Fire destroys four businesses

Investigators are still trying to determine the cause of a fire early Tuesday morning that destroyed four buildings in downtown Vandalia.

Cages, Donaldson Carpet, Gathe’s Tax and Accounting Service, and Dennis Gerkin’s State Farm Insurance Agency were destroyed in that blaze, which kept Vandalia firemen busy through much of the day.

Two investigators with the Office of the State Fire Marshal visited the scene on Tuesday, and a determination on the cause had not been made by press time on Wednesday.

Twenty-eight members of the Vandalia Volunteer Fire Department were assisted by 11 Brownstown firefighters and six Ramsey firefighters in battling the fire, which a state fire investigator believes started in the rear of the Cages building at 215 S. Third St.

An employee at Circle K reported seeing smoke coming from Cages at 1:06 a.m.

Upon their arrival, within four minutes of getting the call, Vandalia police and firefighters saw heavy smoke coming from Cages.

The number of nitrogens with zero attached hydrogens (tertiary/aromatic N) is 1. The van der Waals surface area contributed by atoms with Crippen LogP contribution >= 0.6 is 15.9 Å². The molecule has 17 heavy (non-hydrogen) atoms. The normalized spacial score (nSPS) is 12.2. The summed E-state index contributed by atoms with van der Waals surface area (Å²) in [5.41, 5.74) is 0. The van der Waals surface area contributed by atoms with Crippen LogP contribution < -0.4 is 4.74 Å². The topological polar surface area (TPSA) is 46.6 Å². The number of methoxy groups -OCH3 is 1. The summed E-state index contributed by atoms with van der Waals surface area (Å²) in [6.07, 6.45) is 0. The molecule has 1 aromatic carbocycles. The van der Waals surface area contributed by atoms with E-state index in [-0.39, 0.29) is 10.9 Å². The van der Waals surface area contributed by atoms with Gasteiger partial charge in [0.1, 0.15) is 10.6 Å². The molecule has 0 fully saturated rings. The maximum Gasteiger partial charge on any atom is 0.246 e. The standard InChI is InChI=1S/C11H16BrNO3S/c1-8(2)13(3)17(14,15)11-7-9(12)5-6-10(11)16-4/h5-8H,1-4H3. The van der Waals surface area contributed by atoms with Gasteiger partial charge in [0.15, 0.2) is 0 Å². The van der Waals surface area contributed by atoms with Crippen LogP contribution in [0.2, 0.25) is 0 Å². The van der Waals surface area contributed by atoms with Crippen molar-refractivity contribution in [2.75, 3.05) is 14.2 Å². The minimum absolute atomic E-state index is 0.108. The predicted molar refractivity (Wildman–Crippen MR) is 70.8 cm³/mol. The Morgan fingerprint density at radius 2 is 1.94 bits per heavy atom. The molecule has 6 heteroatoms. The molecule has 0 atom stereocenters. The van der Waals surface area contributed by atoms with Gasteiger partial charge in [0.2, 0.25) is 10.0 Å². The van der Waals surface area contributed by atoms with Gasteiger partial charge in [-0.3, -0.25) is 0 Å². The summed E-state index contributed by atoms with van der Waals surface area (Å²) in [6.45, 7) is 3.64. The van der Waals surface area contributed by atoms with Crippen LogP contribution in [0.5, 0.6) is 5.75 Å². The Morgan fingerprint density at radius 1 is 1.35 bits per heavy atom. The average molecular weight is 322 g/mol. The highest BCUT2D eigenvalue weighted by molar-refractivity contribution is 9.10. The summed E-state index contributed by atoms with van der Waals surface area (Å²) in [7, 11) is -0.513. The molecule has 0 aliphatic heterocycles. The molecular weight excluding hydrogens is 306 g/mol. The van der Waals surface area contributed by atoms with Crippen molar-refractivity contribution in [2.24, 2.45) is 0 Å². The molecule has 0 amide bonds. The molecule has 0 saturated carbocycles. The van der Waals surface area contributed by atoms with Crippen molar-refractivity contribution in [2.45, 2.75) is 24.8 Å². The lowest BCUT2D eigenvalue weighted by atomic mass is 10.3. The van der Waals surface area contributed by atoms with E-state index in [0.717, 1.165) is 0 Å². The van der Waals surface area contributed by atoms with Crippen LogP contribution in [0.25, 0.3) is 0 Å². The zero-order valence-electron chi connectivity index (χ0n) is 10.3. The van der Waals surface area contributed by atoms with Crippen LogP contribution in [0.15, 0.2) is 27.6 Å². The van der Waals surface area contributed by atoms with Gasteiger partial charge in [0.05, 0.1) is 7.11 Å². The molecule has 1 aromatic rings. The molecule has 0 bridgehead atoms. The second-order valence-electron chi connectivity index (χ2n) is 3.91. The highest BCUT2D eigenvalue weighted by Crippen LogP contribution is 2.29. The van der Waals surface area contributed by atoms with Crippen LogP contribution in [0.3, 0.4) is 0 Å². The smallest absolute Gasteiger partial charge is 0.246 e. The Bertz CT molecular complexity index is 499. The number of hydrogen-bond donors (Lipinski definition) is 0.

Vandalia Fire Chief Merle Adermann said firefighters initially believed that they would be extinguishing a fire that was within Cages, but quickly noticed that smoke was also coming from Donaldson’s Carpet.

In making an assessment of the situation, Adermann said, they quickly determined – due to heavy smoke – that they would not be going inside the buildings to attack the blaze.

“We knew from the get-go that it would be an exterior attack,” he said.

Adermann called for assistance from the Brownstown Fire Department as soon as the VVFD arrived on the scene, and then asked for aid from the Ramsey department within 10 minutes.

The BFD members set up their engine at a hydrant at Second and Gallatin streets, and RFD members were called to stand by in the event of another fire call in town.

Vandalia firefighters hooked up to three other hydrants – at Third and Gallatin, Fourth and Gallatin and Fourth and Johnson, – to get enough water to supply about 1,500 feet of hose connected to handlines, the waterway on its ladder truck and a deck gun on top of a fire engine.

Adermann said that they realized in a short time that they would need more water pressure, so he contacted Public Works Director John Moyer.

Moyer and Assistant Public Works Director Tom Henrichsmeyer boosted the water pressure from 50 pounds to 85 pounds by “putting the high side” of the city’s water distribution system into the low side.

Marty Huskey, superintendent of the city’s water treatment plant, estimated that firefighters used about 1 million gallons to extinguish the blaze.